The moment we left Croatia, with our mobile cinema, and entered Serbia, at a place where it is impossible to miss the inscription that we are leaving the European Union, finally the anxious feeling that has been accompanying us in our “promised land”, has subsided. Our mobile cinema, 1988, barely underwent a technical inspection at home due to its peeling color, but suddenly it no longer aroused attention and stopped inviting blatant glances directed at it’s “inappropriateness”, which corrupts the appearance of the façade, which conceals the foundations and rots in the secret of egocentric self-images. Everything that makes us weird and different at home, has become something ordinary. Accustomed to being unburdened by unimportant things, that give others a sense of worth, we are brought to the Bulgarian border. We look at the board where it says welcome to the European Union. That anxious feeling reappears, but very quickly we find out that Bulgaria is far from what we imagined, when a blue signboard with who knows how many yellow stars pops past us. The Bulgarians are not trying to hide who they really are, and the senselessness of pretending is soon felt at the first gas station next to one of the many dilapidated and abandoned factories that during communism enabled the locals to earn a living. It doesn’t take long for a gas station employee to realize we’re tourists, which costs us an extra EUR10 for gasoline. When I asked where is the tariff written, he replies that nothing is written and he is the one to set the rules. Despite the bitter taste that we got deceived, there is not much we can do, so we continue our journey towards the second-largest city in Bulgaria – Plovdiv. A city boasting the title European Capital of Culture 2019 doesn’t look even a bit cultural. It is true that they have very old and well-regarded cultural institutions, but the city is just a huge construction site at every turn. When I ask a 37-year-old Nikolaj, a native who is a sociologist, if the reason for all these renovations is the money they received with this newly acquired title, he answers that this is not the case and that the title is just another opportunity for corruption. I didn’t drill ahead, we finished with this statement. Not far from the centre is the part of the city where the vast majority of the Bulgarians of Plovdiv has never set foot before. A place that evokes fear and horror, a place so dangerous that you are unlikely to come back alive is the place and home of 50,000 Roma living in inhumane conditions. So say the locals, full of fear and prejudice. According to a conversation with Nikolaj, who for the first time visited this dangerous neighbourhood Stolipinovo five years ago, more than 90% of the population are not Roma at all, but are, as they say, the original successors of the Ottoman Turks, who still speak old Ottoman Turkish. Because of their way of life and humanitarian aid funding, they are called Roma. The biggest ghetto in Europe is spoiling the look of the European Union, since the fact that most settlements still do not have sewage systems and the rules of a “modern and socialized” society do not apply there, throws a poor reputation on both, Bulgaria and the European Union, which devotes a good portion of its funds to the “development” of Bulgaria. Nikolaj and girlfriend Hannah, who had moved to Bulgaria from England, which is quite unusual given the fact that most Bulgarians want to emigrate to England, been visiting Stolipinovo with a mission to show the beautiful culture and surroundings of the neighborhood, with the desire to alleviate fear and prejudice, which in most cases are unfounded and unjust. I have to admit that our Momo Cinema blends in with the environment. For the moment it is not clear whether we are driving through the streets or through a dump. But it is immediately clear that Stolipinovo is full of life at every turn. Everyone is on the street, and all aspects of life can be seen. From smiling kids, to addicts, stray dogs barking freely at passers-by, “suspicious” young men standing proudly by their BMWs and especially those trying to make a living in various ways. Without unnecessary bureaucracy, inspections and norms of authority. We drive to the poorest area and when the kids see our van, which says MoMo Cinema in handwritten letters, they start running by the car and shout “Momo, Momo, Momo, …”. Since the wiring is very low, Nikolaj gets out of the van and checks if we can get under it. Unfortunately, we have to remove the bikes we transport on the van’s roof. As I tried to untie the gourd on the roof, a huge crowd gathered around the van and a whole lot of excitement could be seen. I gave the bikes to Nikolaj, he hands them to a middle-aged gentleman who takes them home with the promise that he will save them until we leave. He disappears with our bikes in the crowd, and we manage to continue our journey to the smaller square, just a few inches below the wiring. We have a hard time turning the van around as there is not much space, and we were accompanied by a large group of children. People are friendly, they help us every step of the way. We park the van and start preparing the cinema. Children are becoming more and more anxious. The shouting is louder “Momo, Momo, Momo …” and the situation gets so loud that our ears hurt. The locals borrow us electricity and the multimedia is ready. Only the speaker does not want to connect and the anxious young visitors get even louder. The street is full of screaming children, who await the start of the screening. The speaker is finally connected and the projection of Pat and Mat begins. The shouting calms down, the tension relaxes. Children surrender with a smile to moving pictures. Some leave, while others shoot a projection with their cell phones so they can watch it again later. Good thing we are in Stolipinovo so that some inspector does not accuse them of piracy. How nice to see children who are comfortable, satisfied with simplicity and modesty. How very little is needed to attract smiles and gratitude on their faces? Somehow, we cannot go beyond the bitter taste of the situation at home, where the content and purpose are becoming less and less important, and in the first place are self-promotion and position in society, as well as social approval. All just to keep the facade shiny and mighty. There is so much to be learned from the people who truly live in misery who, instead of building and maintaining their facades, live simply. And it is life that ultimately matters. We say goodbye, full of beautiful feelings and, above all, full of life. We are grateful for the experience that we were able to turn our backs to fear, at least a moment. We are returning on the same route and the gentleman who took our bikes is waiting for us to help us tie them back to the roof. We wave goodbye. On the outskirts of the neighbourhood, Nikolaj reaches to fasten seat belt with a sour smile on his face and says we are leaving the area of freedom. Momo Cinema, however, goes on a road towards a new “self” projection.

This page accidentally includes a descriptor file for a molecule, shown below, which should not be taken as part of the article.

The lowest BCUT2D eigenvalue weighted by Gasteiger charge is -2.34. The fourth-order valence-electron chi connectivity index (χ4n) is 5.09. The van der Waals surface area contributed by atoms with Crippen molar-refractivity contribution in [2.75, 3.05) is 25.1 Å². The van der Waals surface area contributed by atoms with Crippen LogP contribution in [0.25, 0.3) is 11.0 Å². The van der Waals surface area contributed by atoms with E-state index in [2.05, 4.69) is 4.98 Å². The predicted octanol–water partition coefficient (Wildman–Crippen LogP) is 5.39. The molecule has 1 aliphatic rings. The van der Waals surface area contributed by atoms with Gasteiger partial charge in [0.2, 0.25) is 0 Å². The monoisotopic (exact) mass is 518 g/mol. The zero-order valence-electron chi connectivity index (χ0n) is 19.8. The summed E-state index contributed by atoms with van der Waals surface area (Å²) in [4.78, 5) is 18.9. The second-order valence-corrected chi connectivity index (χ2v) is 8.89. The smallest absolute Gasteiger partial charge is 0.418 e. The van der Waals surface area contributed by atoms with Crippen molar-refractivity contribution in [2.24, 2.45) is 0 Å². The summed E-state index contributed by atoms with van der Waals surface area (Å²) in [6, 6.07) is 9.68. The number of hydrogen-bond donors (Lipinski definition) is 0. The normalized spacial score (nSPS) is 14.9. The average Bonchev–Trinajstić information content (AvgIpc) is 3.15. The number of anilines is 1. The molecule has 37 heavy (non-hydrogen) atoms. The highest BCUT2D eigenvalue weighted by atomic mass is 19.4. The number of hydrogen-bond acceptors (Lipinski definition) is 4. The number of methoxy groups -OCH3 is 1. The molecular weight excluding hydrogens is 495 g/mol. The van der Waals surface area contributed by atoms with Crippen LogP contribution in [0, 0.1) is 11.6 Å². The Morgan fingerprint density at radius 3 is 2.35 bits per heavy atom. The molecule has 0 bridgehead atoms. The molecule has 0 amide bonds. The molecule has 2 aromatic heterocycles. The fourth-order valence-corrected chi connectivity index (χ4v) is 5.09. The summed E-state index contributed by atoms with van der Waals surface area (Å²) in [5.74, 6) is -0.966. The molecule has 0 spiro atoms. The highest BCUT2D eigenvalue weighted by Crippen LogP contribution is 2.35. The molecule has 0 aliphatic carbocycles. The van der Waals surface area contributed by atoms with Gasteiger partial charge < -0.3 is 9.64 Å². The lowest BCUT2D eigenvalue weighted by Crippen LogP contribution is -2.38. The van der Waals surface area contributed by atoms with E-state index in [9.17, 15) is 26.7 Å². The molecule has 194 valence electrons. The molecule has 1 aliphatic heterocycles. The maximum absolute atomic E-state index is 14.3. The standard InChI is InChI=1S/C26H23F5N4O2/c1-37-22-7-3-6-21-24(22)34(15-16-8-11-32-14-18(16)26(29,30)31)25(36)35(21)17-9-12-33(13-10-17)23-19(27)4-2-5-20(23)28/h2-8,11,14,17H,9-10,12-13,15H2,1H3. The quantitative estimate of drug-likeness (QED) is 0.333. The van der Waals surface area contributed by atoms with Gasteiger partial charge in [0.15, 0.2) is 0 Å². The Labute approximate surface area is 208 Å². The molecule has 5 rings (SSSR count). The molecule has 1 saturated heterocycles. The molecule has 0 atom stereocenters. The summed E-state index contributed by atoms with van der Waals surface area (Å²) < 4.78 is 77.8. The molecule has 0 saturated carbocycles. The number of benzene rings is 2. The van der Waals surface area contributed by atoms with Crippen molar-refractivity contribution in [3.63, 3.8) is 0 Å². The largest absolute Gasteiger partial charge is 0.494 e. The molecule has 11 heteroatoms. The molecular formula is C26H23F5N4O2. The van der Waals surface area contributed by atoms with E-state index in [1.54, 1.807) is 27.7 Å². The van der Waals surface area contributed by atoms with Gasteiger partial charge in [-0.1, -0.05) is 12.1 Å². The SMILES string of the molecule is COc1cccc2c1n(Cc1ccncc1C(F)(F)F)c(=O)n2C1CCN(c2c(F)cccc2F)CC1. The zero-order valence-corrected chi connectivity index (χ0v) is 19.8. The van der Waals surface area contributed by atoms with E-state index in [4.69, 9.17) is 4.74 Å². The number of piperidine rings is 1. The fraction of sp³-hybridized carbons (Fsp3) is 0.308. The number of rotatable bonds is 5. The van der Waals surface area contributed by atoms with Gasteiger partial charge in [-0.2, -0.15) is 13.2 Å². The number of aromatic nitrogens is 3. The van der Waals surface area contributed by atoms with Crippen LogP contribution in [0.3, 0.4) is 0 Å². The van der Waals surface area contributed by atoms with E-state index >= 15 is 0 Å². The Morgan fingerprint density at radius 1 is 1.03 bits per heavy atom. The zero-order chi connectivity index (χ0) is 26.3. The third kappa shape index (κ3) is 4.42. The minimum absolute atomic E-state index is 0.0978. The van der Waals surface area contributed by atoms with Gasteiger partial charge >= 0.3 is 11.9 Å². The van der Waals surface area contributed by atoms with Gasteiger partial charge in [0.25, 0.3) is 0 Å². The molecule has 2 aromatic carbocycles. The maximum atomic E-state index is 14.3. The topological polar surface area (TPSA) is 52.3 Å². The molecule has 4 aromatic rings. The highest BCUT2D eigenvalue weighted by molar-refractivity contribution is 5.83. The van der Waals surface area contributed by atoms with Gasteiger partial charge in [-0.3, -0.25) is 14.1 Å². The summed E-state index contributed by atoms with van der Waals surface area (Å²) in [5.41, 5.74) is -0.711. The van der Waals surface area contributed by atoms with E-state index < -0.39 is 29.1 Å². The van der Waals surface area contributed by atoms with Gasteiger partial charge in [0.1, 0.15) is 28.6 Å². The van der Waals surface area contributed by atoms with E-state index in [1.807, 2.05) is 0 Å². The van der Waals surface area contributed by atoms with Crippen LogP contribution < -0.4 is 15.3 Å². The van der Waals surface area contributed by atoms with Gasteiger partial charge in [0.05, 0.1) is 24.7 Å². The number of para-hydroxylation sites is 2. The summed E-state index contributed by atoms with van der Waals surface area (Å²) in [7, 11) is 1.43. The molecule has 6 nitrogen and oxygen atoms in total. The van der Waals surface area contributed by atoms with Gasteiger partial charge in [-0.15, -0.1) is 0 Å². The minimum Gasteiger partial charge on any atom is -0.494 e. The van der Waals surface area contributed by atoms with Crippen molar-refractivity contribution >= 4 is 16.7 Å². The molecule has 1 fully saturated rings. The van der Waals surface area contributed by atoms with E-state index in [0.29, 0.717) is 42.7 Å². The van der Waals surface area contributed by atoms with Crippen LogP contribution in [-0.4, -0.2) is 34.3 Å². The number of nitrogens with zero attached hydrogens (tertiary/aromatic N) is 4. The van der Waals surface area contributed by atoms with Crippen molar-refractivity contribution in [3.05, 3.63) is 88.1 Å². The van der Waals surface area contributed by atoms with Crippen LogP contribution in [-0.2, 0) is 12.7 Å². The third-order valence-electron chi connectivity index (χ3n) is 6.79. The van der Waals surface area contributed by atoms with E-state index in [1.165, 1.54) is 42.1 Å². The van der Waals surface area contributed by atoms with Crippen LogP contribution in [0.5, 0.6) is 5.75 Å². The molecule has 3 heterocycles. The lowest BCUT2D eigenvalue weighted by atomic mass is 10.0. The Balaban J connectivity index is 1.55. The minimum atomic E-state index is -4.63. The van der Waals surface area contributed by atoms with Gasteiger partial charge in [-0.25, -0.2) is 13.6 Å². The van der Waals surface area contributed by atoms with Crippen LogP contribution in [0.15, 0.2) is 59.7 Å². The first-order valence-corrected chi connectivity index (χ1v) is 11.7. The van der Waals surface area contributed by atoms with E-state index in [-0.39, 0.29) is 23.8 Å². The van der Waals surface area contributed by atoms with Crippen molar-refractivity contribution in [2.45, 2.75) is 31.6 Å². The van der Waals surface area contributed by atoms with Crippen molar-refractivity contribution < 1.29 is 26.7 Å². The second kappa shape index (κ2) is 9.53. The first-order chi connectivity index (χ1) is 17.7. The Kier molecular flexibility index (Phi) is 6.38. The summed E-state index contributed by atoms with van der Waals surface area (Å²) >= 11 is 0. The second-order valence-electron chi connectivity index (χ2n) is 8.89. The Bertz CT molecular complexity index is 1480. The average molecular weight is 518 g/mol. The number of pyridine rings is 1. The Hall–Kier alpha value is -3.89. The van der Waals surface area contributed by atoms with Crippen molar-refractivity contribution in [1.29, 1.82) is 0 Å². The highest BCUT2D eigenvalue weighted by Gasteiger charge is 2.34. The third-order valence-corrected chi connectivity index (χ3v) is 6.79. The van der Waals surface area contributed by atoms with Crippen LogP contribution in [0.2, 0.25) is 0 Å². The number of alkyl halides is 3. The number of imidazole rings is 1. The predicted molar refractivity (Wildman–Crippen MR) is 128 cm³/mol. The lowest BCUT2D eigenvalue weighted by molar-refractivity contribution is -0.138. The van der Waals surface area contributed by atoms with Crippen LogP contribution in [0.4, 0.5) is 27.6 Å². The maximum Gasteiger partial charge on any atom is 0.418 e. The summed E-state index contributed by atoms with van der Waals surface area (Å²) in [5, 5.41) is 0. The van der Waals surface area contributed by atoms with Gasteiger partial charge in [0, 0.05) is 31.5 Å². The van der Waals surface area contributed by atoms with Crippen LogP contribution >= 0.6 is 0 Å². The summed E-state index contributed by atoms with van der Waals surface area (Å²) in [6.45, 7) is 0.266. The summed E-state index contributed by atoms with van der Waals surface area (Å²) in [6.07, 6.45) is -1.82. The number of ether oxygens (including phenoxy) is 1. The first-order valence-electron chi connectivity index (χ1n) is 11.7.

TEXT by MIHA MOHORIČ
ENGLISH TRANSLATION and PROOFREADING by ANA ŽEKAR
GALLERY (photos by NINA BEHEK)